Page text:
RELIGIOUS influence on education in Scotland has been "significantly strengthened" in recent years, according to a landmark report.

The Religion in Scots Law report found that while other areas of public life – including marriage – have become more secular, education is the "major exception".

The research points to an "increasing" influence on schools - a finding which has been disputed by both the Catholic Church and Church of Scotland, which claims its role in education is "measured and appropriate".

The Humanist Society Scotland, which instructed the report, argues that the time has come for a move toward a more secular education system.

The report, produced by Glasgow University, states: "For the most part, in other areas, the general trend has for some time been towards the secularisation of the law.

"The major exception to this is education.

"Education is an area in which the influence of religion has changed its form, but has in many ways been increasing.

"There is no question that education in the school classroom and the university lecture theatre has been secularising. But this is in contrast to changes in curricular and governance structures which have not diminished, but rather strengthened the place of religion."

At present there are 370 denominational schools in Scotland – 366 Catholic, three Episcopalian and one Jewish.

The Catholic Church continues to have the right to discriminate in favour of Catholic staff and pupils in denominational schools, while council education committees must reserve three places for religious representatives one from the Catholic Church, one from the Church of Scotland and another for an alternative religious group.

There are also rules governing the amount of time which should be set aside for "religious observance" in schools.

The Humanist Society believes there is now a need for reform.

Society chief executive Gordon MacRae said: "For us the most significant theme in the report is a weakening of the position of religion in Scots law in all areas, except education; where it has been significantly strengthened in recent years.

"Humanist Society Scotland supports the move towards an inclusive, secular education system where children and teachers are not discriminated against because of their religion or belief."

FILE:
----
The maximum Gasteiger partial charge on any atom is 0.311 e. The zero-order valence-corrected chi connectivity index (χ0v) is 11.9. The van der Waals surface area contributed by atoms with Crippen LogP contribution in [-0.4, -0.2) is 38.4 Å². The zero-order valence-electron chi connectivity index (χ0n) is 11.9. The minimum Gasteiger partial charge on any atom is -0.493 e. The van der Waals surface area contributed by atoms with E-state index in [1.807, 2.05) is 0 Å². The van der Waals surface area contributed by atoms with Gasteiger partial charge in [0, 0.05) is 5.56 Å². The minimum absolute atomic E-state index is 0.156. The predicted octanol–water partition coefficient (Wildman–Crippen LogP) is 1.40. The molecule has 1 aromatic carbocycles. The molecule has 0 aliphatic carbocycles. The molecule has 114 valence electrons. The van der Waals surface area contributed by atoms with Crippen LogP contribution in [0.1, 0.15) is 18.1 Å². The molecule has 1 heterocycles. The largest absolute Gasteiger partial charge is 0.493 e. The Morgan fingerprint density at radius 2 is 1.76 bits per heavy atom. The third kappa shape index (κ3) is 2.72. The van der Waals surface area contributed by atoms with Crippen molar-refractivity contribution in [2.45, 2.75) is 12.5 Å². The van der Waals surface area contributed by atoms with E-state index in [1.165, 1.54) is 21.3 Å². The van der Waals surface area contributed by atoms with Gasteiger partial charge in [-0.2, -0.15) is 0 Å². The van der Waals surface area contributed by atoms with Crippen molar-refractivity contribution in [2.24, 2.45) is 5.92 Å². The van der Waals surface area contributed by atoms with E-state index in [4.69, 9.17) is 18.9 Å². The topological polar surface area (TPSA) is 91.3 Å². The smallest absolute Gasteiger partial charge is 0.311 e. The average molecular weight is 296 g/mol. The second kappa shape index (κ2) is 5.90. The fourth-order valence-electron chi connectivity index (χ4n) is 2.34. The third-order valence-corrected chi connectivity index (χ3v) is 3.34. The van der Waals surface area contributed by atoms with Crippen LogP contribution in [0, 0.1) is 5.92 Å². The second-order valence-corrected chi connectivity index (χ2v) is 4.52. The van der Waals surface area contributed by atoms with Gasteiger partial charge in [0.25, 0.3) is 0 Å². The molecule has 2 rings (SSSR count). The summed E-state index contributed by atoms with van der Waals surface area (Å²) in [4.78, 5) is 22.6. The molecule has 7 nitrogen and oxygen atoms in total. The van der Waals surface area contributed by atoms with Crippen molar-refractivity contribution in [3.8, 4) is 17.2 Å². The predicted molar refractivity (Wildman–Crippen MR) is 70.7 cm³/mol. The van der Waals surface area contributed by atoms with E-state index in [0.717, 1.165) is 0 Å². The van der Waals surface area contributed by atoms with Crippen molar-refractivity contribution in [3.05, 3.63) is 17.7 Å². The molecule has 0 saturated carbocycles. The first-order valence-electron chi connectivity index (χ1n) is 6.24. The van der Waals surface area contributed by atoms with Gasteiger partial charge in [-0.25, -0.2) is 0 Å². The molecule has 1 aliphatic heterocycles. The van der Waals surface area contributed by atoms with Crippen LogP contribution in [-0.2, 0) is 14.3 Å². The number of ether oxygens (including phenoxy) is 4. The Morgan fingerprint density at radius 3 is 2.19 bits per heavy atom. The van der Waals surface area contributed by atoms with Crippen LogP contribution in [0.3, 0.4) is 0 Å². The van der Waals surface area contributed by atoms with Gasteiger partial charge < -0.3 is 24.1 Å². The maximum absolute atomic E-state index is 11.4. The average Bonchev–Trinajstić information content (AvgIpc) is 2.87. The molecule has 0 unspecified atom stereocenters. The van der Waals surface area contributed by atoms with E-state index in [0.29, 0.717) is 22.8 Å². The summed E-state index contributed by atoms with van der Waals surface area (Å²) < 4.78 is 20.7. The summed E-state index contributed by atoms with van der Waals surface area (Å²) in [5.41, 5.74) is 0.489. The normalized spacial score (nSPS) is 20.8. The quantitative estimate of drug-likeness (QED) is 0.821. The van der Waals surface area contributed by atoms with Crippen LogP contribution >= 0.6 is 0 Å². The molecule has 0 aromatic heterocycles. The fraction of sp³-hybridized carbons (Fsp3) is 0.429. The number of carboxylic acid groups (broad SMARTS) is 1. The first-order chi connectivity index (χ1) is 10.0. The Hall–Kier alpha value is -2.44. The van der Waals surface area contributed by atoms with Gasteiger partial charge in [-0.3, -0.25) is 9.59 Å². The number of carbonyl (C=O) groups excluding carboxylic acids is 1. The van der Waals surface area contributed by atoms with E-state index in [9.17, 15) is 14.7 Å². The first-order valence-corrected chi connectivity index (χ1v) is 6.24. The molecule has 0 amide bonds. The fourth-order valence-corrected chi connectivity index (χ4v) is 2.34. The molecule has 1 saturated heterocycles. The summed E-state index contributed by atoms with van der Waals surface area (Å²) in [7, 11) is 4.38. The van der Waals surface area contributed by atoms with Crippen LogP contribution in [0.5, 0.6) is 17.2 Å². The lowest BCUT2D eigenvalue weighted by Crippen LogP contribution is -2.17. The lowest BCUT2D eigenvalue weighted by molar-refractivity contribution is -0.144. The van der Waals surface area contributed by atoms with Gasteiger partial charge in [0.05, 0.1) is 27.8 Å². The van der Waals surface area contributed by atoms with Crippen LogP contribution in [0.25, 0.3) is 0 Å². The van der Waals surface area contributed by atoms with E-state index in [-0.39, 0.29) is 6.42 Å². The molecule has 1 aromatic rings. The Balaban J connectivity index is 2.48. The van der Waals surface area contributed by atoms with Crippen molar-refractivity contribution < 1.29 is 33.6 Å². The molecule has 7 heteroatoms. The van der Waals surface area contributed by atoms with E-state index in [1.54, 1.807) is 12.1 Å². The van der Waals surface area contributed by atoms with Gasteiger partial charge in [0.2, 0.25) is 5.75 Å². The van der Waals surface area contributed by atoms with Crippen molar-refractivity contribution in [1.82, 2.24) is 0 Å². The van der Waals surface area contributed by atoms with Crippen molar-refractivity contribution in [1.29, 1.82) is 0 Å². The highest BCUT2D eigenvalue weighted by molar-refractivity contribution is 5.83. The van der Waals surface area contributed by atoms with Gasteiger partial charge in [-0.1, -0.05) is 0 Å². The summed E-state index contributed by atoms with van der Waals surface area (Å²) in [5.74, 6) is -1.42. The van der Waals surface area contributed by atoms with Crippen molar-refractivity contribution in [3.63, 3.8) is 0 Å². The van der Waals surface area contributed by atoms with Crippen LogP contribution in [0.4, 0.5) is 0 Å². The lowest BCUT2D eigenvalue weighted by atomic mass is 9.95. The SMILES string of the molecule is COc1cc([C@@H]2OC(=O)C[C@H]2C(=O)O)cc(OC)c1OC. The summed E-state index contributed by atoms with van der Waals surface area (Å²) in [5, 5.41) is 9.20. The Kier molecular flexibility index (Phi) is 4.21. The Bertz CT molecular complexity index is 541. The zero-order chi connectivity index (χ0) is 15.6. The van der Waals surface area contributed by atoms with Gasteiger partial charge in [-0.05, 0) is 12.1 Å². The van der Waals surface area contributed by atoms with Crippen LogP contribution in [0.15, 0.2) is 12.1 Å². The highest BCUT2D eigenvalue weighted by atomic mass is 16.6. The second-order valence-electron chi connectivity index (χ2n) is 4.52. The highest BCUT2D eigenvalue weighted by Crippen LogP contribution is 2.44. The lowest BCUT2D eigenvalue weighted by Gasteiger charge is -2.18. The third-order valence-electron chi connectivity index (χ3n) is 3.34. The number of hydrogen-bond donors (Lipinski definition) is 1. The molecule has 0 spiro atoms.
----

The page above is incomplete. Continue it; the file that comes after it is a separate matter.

He added: "This report will be a key catalyst for the ongoing public debate about the role of religion in education. In the coming weeks and months we will be outlining our position for reform of the education system in Scotland."

A spokesman for the Church of Scotland said it had been a "defining force" in shaping Scotland's education system.

He added: "Today we retain an active interest in the moral and spiritual development of children. We believe this is measured and appropriate given that churches and faith groups of every kind are invited to reflect the traditions and beliefs which are a significant part of our common culture through religious observance and Time for Reflection.

"Repeated scrutiny of the current arrangements by Members of the Scottish Parliament in recent years has not found any compelling need for change."

Catholic Church spokesman Peter Kearney argued that, in some ways, religious influence on education has diminished - pointing to the move away from religious observance of "Christian character" in non-denominational schools.

He added: "When the Catholic Church agreed to hand over all of its schools to the state, part of that agreement was that they would continue to represent the interests of the Catholic Church.

"That's why the church continues to have a role in some aspects - that was the agreement with the state."

Mr Kearney also suggested that the Humanist Society should "put their money where their mouth is" and set up their own schools representing their views if they feel so strongly about it.